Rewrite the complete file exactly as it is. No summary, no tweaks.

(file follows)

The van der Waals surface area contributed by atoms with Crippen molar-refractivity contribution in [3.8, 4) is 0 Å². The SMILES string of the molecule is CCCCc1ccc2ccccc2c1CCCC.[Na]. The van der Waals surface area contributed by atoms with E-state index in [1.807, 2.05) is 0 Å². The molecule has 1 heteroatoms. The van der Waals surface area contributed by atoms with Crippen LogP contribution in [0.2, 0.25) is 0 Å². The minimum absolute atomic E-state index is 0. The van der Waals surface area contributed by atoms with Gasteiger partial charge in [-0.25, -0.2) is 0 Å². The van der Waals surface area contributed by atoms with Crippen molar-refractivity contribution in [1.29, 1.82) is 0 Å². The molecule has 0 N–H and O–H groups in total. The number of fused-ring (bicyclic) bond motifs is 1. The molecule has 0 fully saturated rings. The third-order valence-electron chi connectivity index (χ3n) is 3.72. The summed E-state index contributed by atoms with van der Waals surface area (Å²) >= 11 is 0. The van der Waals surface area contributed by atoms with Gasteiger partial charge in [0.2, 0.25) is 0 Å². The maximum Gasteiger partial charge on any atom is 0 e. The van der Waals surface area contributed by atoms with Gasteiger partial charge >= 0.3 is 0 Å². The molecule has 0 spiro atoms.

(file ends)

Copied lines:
The van der Waals surface area contributed by atoms with Crippen molar-refractivity contribution in [3.8, 4) is 0 Å². The SMILES string of the molecule is CCCCc1ccc2ccccc2c1CCCC.[Na]. The van der Waals surface area contributed by atoms with E-state index in [1.807, 2.05) is 0 Å². The molecule has 1 heteroatoms. The van der Waals surface area contributed by atoms with Crippen LogP contribution in [0.2, 0.25) is 0 Å². The minimum absolute atomic E-state index is 0. The van der Waals surface area contributed by atoms with Gasteiger partial charge in [-0.25, -0.2) is 0 Å². The van der Waals surface area contributed by atoms with Crippen molar-refractivity contribution in [1.29, 1.82) is 0 Å². The molecule has 0 N–H and O–H groups in total. The number of fused-ring (bicyclic) bond motifs is 1. The molecule has 0 fully saturated rings. The third-order valence-electron chi connectivity index (χ3n) is 3.72. The summed E-state index contributed by atoms with van der Waals surface area (Å²) >= 11 is 0. The van der Waals surface area contributed by atoms with Gasteiger partial charge in [0.2, 0.25) is 0 Å². The maximum Gasteiger partial charge on any atom is 0 e. The van der Waals surface area contributed by atoms with Gasteiger partial charge >= 0.3 is 0 Å². The molecule has 0 spiro atoms.